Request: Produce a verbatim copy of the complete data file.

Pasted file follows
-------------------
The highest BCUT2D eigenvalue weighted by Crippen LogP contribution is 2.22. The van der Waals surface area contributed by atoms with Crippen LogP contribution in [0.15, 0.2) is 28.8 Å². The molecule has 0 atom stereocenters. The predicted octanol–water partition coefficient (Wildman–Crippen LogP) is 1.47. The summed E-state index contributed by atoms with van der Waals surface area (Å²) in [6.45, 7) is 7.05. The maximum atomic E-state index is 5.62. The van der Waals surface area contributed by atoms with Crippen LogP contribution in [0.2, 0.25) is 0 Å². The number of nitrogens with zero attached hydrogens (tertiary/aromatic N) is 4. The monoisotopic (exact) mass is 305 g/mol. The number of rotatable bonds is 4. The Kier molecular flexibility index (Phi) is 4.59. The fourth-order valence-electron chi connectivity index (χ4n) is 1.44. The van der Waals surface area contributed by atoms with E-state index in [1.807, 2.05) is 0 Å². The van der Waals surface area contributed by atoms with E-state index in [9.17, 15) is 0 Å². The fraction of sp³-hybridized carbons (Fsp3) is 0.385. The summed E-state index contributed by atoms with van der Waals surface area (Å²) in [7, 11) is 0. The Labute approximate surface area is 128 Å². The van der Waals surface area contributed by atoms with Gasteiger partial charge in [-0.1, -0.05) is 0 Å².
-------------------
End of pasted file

The highest BCUT2D eigenvalue weighted by Crippen LogP contribution is 2.22. The van der Waals surface area contributed by atoms with Crippen LogP contribution in [0.15, 0.2) is 28.8 Å². The molecule has 0 atom stereocenters. The predicted octanol–water partition coefficient (Wildman–Crippen LogP) is 1.47. The summed E-state index contributed by atoms with van der Waals surface area (Å²) in [6.45, 7) is 7.05. The maximum atomic E-state index is 5.62. The van der Waals surface area contributed by atoms with Crippen LogP contribution in [0.2, 0.25) is 0 Å². The number of nitrogens with zero attached hydrogens (tertiary/aromatic N) is 4. The monoisotopic (exact) mass is 305 g/mol. The number of rotatable bonds is 4. The Kier molecular flexibility index (Phi) is 4.59. The fourth-order valence-electron chi connectivity index (χ4n) is 1.44. The van der Waals surface area contributed by atoms with E-state index in [1.807, 2.05) is 0 Å². The van der Waals surface area contributed by atoms with E-state index in [9.17, 15) is 0 Å². The fraction of sp³-hybridized carbons (Fsp3) is 0.385. The summed E-state index contributed by atoms with van der Waals surface area (Å²) in [7, 11) is 0. The Labute approximate surface area is 128 Å². The van der Waals surface area contributed by atoms with Gasteiger partial charge in [-0.1, -0.05) is 0 Å².